After a three-game stint as the interim head coach of the Revs to close the 1999 season, Nicol was hired as an assistant coach at the start of the 2002 season. Seven games into the 2002 season, Nicol was promoted to interim head coach again and closed out the season by winning MLS coach of the year honors after leading the team to MLS Cup. He was hired full-time at the conclusion of the season and has been on the Revolution bench since.

The Revs say the search for a new coach will begin immediately.

Jurgen Klinsmann fired as coach of United States soccer team

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Jurgen Klinsmann fired as coach of United States soccer team

NEW YORK - Jurgen Klinsmann was fired as coach of the U.S. soccer team Monday, six days after a 4-0 loss at Costa Rica dropped the Americans to 0-2 in the final round of World Cup qualifying.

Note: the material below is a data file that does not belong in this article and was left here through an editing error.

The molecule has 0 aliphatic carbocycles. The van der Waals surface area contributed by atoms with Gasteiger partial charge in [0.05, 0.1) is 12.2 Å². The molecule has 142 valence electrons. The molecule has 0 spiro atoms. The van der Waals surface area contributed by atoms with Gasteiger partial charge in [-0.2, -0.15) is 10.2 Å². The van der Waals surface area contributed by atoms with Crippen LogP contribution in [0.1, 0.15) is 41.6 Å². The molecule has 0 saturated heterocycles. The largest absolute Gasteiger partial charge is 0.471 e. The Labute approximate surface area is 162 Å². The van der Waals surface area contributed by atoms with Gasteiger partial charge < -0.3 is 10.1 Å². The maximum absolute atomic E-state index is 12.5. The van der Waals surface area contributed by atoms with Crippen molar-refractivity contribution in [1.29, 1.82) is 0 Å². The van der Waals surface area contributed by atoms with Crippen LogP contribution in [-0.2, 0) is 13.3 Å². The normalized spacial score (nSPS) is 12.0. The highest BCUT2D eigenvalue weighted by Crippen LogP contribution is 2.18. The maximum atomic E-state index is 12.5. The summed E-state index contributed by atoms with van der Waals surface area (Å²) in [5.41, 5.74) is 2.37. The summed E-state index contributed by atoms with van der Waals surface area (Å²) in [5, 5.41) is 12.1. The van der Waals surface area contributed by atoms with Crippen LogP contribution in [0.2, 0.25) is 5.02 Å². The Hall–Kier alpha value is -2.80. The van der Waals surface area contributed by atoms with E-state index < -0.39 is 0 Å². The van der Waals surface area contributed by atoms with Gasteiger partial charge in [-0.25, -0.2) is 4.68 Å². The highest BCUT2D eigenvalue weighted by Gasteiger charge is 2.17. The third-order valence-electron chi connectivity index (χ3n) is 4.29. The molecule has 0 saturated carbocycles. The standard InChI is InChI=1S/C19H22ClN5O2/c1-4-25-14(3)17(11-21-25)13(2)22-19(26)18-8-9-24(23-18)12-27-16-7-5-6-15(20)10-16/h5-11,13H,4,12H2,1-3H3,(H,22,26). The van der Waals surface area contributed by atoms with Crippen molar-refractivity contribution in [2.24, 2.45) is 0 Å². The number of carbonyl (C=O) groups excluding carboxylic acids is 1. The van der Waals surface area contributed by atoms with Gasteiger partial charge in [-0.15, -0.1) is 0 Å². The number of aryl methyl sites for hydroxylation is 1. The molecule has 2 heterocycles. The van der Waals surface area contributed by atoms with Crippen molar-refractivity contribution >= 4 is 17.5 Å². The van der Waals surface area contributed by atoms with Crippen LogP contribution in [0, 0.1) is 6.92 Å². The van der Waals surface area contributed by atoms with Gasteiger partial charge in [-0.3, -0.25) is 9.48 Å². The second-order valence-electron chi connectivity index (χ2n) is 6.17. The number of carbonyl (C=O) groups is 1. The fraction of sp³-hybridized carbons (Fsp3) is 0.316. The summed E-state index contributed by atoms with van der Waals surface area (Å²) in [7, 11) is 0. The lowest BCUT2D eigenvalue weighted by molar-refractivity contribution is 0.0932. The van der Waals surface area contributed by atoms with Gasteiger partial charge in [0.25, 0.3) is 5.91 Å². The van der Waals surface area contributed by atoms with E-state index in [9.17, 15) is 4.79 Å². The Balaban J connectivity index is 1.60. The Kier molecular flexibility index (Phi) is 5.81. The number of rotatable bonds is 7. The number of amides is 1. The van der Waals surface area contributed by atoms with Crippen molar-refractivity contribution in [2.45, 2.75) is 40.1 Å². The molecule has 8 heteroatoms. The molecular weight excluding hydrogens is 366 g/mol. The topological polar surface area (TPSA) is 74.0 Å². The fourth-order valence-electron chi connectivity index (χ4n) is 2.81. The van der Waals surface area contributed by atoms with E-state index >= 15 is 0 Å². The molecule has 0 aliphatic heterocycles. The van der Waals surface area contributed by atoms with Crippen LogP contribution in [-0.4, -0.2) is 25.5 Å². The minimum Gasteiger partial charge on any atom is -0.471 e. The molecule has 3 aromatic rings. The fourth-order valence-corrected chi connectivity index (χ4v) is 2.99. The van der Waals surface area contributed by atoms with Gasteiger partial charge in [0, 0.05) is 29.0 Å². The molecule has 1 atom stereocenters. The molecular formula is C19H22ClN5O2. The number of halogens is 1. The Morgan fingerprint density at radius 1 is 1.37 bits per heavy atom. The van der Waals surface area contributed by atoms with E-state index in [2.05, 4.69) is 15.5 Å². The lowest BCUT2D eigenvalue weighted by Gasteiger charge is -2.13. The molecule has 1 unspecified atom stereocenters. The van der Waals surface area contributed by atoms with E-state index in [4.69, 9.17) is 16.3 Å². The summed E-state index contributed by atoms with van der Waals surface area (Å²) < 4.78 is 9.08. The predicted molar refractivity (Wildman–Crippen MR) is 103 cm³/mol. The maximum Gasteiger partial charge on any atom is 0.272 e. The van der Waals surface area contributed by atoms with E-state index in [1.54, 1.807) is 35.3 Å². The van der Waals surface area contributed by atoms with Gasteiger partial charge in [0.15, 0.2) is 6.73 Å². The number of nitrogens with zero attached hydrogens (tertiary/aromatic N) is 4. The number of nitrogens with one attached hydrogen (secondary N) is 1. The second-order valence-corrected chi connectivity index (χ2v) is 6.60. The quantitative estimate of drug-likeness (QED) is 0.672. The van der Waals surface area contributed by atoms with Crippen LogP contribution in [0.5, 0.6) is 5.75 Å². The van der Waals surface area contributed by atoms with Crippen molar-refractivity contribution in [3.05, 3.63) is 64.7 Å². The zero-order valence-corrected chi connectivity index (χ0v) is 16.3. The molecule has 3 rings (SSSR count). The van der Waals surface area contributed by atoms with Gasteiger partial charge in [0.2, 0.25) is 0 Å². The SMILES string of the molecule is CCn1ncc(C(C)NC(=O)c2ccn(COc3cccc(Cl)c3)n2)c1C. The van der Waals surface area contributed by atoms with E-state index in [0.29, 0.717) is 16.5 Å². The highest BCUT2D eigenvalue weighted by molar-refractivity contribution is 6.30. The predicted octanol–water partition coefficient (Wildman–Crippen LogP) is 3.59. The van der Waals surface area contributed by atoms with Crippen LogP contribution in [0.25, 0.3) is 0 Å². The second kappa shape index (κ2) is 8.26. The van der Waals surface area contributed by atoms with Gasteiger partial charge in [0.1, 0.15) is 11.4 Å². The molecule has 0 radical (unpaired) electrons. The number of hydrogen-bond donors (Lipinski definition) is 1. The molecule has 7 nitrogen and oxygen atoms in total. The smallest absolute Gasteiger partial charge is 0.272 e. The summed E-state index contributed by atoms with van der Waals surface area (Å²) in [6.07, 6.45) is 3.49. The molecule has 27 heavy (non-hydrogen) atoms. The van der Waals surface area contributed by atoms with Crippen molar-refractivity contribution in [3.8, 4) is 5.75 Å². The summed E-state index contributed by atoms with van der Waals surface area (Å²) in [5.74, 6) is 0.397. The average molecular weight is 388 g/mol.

Los Angeles Galaxy coach Bruce Arena is the favorite to succeed Klinsmann, and his hiring could be announced as early as Tuesday. Arena coached the national team from 1998 to 2006.

Qualifying resumes when the U.S. hosts Honduras on March 24 and plays four days later at Panama.

"While we remain confident that we have quality players to help us advance to Russia 2018, the form and growth of the team up to this point left us convinced that we need to go in a different direction," U.S. Soccer Federation President Sunil Gulati said in a statement. "With the next qualifying match in late March, we have several months to refocus the group and determine the best way forward to ensure a successful journey to qualify for our eighth consecutive World Cup."

A former German star forward who has lived mostly in Southern California since retiring as a player in 1998, Klinsmann replaced Bob Bradley in July 2011 and led the team to the 2013 CONCACAF Gold Cup title and the second round of the 2014 World Cup, where the Americans lost to Belgium in extra time.